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How to Paint MDF Furniture

Updated April 17, 2017

MDF furniture can make a wonderful, cheap update for a home on a tight budget. But when it comes time for a new update, MDF can seem like a nightmare to paint. Between the slick surface of the laminate on top of the MDF, and the porous MDF material, it can seem like an impossibility to give the furniture a splash of colour. But with a primer and sealer that works for MDF surfaces, like Shellac, your fears can be washed away. With some priming, sanding and an available weekend, your furniture can look like new.

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  1. Break down and disassemble the furniture as much as possible with a screwdriver to make the sanding, priming and painting processes much simpler and more efficient.

  2. Remove any finishes or sticky substances from the surface of the furniture by sanding it with a 220-grit sanding block or sandpaper.

  3. Wipe the sanded furniture with a clean tack cloth to get rid off any dirt or grime that was pulled up from sanding.

  4. Put a single coat of Shellac onto the sanded furniture pieces with a foam brush or roller (depending on the size of your piece of furniture) in even stroke and leave the furniture to dry overnight.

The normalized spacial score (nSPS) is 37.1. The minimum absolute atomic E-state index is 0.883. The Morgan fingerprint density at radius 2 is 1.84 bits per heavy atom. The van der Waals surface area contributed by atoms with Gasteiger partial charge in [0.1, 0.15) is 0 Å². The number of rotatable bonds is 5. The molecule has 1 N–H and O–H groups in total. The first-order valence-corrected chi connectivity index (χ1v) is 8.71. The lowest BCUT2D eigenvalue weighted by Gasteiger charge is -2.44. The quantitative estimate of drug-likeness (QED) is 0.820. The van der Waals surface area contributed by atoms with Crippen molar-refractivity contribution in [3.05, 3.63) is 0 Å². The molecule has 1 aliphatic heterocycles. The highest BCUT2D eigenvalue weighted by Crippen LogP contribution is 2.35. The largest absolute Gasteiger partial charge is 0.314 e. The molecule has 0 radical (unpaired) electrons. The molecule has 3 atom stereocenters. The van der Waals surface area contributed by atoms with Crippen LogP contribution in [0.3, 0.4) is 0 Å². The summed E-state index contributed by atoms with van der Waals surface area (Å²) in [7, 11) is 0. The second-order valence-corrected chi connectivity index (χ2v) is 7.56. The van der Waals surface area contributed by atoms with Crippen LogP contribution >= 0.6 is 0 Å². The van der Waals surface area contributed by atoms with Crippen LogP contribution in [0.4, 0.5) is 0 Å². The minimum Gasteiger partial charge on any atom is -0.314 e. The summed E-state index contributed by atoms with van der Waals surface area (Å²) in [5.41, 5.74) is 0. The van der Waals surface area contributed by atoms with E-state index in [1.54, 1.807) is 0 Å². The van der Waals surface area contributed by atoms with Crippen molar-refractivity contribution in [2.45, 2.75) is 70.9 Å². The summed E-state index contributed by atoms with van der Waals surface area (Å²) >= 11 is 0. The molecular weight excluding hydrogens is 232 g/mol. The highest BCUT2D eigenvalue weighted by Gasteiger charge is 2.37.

5. Apply latex paint (in your preferred colour/finish) with a foam brush or roller in even strokes across the furniture. Allow the paint to dry (this should take three to five hours) and apply a second coat if necessary.

  6. Apply a single coat of a clear wipe-on varnish with a clean rag if your furniture will see a lot of traffic. Follow the directions specified on your particular brand of varnish.

  7. Put the furniture back together after all pieces have dried completely.

  8. Tip

    Using a paint sprayer will leave the furniture with the most clean, seamless, professional finish you can achieve at home.

    Warning

    Keep all paint products away from children

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Things You'll Need

  • Screwdriver
  • Sandpaper block or palm sander with 220-grit sandpaper
  • Clean rags
  • Tack cloth
  • Shellac (a primer/sealer)
  • Acrylic latex paint
  • Foam paintbrush or rollers
  • Wipe-on polyurethane varnish

About the Author

Darren White is a third-year student studying photography and art history at Haverford College. Raised in the Philadelphia area, he has followed its art scene for some time, which has influenced his column, The Fashion File, that he writes for the "Bi-Co News." He also writes, edits and photographs for Haverford's fashion magazine, "Feathers & Fur."

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